not ask other women if they have children. So many
lost their parental rights. The phrase I hear over and
over again is, ‘I lost my children to my addiction.’”
The Rebecca Project works with substance abuse
treatment providers to train mothers specifically to do
policy advocacy work. “We have a network across the
country, called the mother’s sacred authority, to train
clients while they’re still in treatment,” said Walker. She
urges treatment providers to train women who are in
recovery “to speak for themselves,” she said.
“Until addiction is elevated from the misconceptions
and the mental images of the person who is an alcoholic
and dying in the gutter, or dying in the crack
house or heroin shooting gallery, there will always be
shame,” said Walker. “No one wants to be associated
with that image.”

Pat Taylor, executive director of Faces and Voices of
Recovery, pointed out that one of the differences between
patients in the addiction treatment system and
patients with other medical conditions is the lack of an
ongoing relationship with health care. “Many people
with addiction are not interacting on regular basis
with a service system,” she told ADAW. As more people
get enrolled as a result of health care reform, this will
change, she hopes. “We are making progress.”
The National Alliance for Medication Assisted Recovery
(NAMA) started at the same time as NAMI. Walter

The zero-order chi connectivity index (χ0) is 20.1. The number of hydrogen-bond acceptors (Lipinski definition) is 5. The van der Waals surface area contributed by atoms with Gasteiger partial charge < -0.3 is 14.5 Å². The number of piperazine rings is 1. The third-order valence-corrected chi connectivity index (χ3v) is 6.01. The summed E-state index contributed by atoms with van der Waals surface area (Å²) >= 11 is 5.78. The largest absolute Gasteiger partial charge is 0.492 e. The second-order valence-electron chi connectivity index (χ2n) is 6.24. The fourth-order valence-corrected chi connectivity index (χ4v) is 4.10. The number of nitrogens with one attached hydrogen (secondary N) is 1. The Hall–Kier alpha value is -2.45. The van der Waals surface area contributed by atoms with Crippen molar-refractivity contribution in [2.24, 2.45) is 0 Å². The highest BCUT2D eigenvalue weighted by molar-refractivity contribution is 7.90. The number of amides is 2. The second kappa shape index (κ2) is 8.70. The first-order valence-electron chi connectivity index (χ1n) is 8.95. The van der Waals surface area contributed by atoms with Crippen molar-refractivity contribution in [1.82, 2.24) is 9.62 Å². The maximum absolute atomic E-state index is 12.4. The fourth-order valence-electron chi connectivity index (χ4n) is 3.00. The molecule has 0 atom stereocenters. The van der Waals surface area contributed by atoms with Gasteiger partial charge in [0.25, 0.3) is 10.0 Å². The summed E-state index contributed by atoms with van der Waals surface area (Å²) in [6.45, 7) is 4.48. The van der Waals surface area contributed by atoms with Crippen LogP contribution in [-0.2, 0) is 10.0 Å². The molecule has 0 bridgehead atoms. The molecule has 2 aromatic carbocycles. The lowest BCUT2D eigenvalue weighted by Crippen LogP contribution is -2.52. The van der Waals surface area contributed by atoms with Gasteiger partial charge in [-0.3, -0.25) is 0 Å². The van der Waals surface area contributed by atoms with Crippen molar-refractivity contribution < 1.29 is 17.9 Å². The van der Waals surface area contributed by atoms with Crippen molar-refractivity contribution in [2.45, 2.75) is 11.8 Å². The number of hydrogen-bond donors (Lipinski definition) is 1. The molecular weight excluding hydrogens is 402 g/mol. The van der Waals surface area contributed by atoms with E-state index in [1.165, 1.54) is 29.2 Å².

Ginter, director of training and recovery services with
NAMA, thinks funding from the federal government
helped boost mental illness advocacy. “The federal
government made a big push 25 years ago to make
treatment for mental illness more accessible,” Ginter
told ADAW. “The stigma around mental illness in those
days was worse than it was around drug addiction.”
Part of the mandate of the Substance Abuse and
Mental Health Services Administration (SAMHSA) was
to destigmatize mental illness, he said. “There was one
person in each state as an advocate, getting about
$75,000. We never had anything like that in substance
abuse.”

Melissa Preshaw, community relations director of CRC
Health Group, the largest substance abuse treatment
chain in the United States, said one of CRC’s strongest
contributions to its patients is insurance. “We work really
hard to maximize clients’ insurance benefits,” said
Preshaw. “We have trained at the corporate and the
facility level on maximizing benefits once someone
has come in for treatment.”

CRC is also opening “assessment centers” where people
with SUDs can get more information and be made
aware of treatment options, said Preshaw. These first
opened in Pennsylvania, linked to CRC’s White Deer
Run programs there, and are next slated to open in
California, she said.

Rob Morrison, executive director of the National Association
of State Alcohol and Drug Abuse Directors
(NASADAD), pointed out that one of the reasons the
advocacy movement of people with SUDs isn’t bigger
is that of the 23 million Americans with a problem,
only 3 million think they need help. “More is being
done to promote people’s voice in recovery,” said Morrison.
“But in this era of patient choice, how does this
get applied to addiction, and how should it be applied?”

Resources:
To reach Imani Walker at The Rebecca Project, call 202-265-3908.

For the mission statement of Faces and Voices of Recovery, go to
http://bit.ly/wide6H. To read Walter Ginter on advocacy for patients
in medication-assisted treatment, go to http://bit.ly/KpruB.

Why patient advocacy movement is muted for addiction
was first published in Alcoholism & Drug Abuse
Weekly Volume 24, No. 6, February 3, 2012.